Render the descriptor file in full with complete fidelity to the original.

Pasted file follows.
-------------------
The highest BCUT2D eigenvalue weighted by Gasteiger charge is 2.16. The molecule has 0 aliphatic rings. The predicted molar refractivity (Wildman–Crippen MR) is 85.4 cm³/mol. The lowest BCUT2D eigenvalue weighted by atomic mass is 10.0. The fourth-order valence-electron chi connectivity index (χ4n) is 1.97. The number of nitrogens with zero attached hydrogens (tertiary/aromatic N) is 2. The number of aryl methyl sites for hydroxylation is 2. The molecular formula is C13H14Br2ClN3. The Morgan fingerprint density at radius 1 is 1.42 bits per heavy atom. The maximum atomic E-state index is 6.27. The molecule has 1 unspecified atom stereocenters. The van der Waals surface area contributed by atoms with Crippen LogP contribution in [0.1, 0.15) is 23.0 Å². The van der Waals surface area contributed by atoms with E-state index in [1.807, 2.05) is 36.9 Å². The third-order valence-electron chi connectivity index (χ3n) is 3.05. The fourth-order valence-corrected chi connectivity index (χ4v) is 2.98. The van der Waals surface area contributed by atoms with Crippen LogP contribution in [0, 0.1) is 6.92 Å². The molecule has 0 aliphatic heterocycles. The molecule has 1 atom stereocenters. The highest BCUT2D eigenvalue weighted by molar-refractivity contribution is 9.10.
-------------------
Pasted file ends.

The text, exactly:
The highest BCUT2D eigenvalue weighted by Gasteiger charge is 2.16. The molecule has 0 aliphatic rings. The predicted molar refractivity (Wildman–Crippen MR) is 85.4 cm³/mol. The lowest BCUT2D eigenvalue weighted by atomic mass is 10.0. The fourth-order valence-electron chi connectivity index (χ4n) is 1.97. The number of nitrogens with zero attached hydrogens (tertiary/aromatic N) is 2. The number of aryl methyl sites for hydroxylation is 2. The molecular formula is C13H14Br2ClN3. The Morgan fingerprint density at radius 1 is 1.42 bits per heavy atom. The maximum atomic E-state index is 6.27. The molecule has 1 unspecified atom stereocenters. The van der Waals surface area contributed by atoms with Crippen LogP contribution in [0.1, 0.15) is 23.0 Å². The van der Waals surface area contributed by atoms with E-state index in [1.807, 2.05) is 36.9 Å². The third-order valence-electron chi connectivity index (χ3n) is 3.05. The fourth-order valence-corrected chi connectivity index (χ4v) is 2.98. The van der Waals surface area contributed by atoms with Crippen LogP contribution in [0, 0.1) is 6.92 Å². The molecule has 0 aliphatic heterocycles. The molecule has 1 atom stereocenters. The highest BCUT2D eigenvalue weighted by molar-refractivity contribution is 9.10.